Eternal Sunshine of the Spotless MindWhat’s forgotten? Clementine has forgotten her boyfriend, main character Joel, with a memory erasure procedure.
Why it works: First off, not a book, I know, I know, but come on, this movie is glorious. When I was in the early stages of my book, I pitched it to a coworker and he said, “Oh, like Eternal Sunshine?” And I had no idea what he was talking about. Then I watched it and my life has been 10x better ever since. Pretty sure 99% of the people who have had their hearts broken wished – at least for a little bit – they could just erase the heartbreaker from memory. (Hell, I bet you wish you could even remove them from existence, but that’s a whole other extreme.) This movie speaks to that part of us while also showing how those experiences make us who we are today. Except not in a cheesy way. In an awesome way.

What are some of your favorite books and films that make good use of The Amnesia Effect?

                 

13 Responses to The Amnesia Effect

  1. Gwen Cole Jul 30 2014 at 7:44 am #

    The Maze Runner looks so good! And another favorite movie of mine is The Bourne Identity! Matt Damon. <3

    • Adam Silvera
      Adam Silvera Jul 30 2014 at 9:31 am #

      I totally have to rewatch The Bourne Identity! It’s been years.

  2. Anita Jul 30 2014 at 8:02 am #

    Was just watching The Vow the other day on TV. MC couldn’t even remember she was married to Channing Tatum. *the horror*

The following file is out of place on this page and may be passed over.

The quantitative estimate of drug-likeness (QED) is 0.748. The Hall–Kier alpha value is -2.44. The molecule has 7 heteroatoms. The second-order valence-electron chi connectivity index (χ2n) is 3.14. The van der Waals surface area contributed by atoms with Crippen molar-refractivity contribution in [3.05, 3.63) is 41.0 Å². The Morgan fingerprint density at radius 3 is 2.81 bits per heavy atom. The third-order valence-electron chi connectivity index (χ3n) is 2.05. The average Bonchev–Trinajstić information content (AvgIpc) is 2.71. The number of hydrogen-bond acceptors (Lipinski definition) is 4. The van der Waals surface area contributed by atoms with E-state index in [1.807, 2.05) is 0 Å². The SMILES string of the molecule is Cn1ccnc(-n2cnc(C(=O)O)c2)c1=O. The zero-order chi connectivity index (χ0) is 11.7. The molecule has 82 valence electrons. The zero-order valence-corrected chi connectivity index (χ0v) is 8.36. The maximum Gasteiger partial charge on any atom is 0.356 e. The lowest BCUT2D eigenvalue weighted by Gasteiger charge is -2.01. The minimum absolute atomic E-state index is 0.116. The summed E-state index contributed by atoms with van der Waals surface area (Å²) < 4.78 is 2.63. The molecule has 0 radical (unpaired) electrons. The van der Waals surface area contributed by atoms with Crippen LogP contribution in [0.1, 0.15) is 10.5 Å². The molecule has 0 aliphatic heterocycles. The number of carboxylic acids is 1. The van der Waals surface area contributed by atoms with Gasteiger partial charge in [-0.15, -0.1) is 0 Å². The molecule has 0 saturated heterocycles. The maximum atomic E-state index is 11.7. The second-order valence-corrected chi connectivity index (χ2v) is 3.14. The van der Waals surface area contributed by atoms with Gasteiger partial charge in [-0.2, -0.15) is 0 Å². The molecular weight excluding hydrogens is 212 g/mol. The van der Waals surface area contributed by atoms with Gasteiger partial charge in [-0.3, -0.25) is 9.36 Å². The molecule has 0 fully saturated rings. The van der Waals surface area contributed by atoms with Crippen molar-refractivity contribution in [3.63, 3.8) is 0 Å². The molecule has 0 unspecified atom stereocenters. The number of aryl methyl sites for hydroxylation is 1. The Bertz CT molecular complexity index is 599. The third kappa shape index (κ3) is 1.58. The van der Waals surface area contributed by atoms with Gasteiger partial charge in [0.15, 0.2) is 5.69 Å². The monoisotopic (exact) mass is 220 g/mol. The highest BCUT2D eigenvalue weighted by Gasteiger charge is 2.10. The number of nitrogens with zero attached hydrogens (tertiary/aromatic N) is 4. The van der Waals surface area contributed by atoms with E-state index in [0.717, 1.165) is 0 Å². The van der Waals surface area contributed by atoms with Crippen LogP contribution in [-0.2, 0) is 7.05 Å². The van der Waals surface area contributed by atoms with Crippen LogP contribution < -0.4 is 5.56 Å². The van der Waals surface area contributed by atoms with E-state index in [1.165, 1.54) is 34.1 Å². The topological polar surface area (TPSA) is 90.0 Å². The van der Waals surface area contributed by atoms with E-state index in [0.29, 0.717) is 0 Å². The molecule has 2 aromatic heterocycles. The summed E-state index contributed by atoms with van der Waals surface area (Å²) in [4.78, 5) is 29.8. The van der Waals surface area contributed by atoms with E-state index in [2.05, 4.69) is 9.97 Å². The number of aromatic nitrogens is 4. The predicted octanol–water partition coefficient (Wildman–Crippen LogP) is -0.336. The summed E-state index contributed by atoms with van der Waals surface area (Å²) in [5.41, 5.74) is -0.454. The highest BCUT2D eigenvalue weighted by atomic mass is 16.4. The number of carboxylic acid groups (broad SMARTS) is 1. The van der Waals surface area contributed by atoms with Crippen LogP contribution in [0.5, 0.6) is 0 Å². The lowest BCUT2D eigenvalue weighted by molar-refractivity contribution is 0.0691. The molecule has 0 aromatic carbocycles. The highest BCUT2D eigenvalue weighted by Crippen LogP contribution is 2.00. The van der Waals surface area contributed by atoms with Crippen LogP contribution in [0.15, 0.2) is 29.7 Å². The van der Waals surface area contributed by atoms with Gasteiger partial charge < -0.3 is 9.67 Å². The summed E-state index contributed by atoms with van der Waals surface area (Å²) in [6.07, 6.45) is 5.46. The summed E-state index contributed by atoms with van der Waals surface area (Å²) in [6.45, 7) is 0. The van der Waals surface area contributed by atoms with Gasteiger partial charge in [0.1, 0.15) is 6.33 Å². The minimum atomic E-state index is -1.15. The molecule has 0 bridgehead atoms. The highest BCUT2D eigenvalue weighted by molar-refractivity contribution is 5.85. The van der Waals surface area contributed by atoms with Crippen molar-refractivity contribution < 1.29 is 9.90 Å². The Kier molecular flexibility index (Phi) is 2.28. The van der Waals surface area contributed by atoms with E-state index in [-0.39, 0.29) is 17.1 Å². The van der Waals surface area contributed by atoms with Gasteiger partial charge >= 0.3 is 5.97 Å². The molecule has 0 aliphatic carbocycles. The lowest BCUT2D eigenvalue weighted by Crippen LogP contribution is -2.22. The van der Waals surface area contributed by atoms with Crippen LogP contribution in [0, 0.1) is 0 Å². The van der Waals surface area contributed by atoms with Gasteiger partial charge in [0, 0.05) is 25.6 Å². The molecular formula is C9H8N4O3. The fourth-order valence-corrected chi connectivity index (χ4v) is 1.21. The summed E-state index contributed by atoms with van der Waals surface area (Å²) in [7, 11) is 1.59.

And there’s also the “classic” Fifty First Dates with Drew Barrymore and Adam Sandler.
    Great post 🙂

    • Adam Silvera
      Adam Silvera Jul 30 2014 at 9:34 am #

      This is how bad my memory is: I was about to tell you I have never seen The Vow and right before I could press POST COMMENT I remembered seeing it with my roommate on opening day – Valentine’s Day. And I really enjoyed it, even though there’s no way a brain injury is forcing me to forget Channing Tatum.

  3. Marc Vun Kannon Jul 30 2014 at 8:50 am #

    False Memory sounds good to me.
    There’s a great novel called Mirror Dance, by Lois McMaster Bujold, in which one of the MCs is put in cryo-stasis and wakes up with amnesia, leaving him in considerable danger until the expected memory cascade brings him back to himself. Later in the series there’s a book called Memory, in which a memory chip goes haywire, flooding a character’s mind with random memories from his career, leaving him with and underexersized capacity to remember for himself when the chip is removed.
    Similarly there’s the whole Amber series, in which Corwin of Amber wakes up with Amnesia and spends a good part of the book trying to figure out who tried to kill him and why, in a conspiracy spanning multiple universes.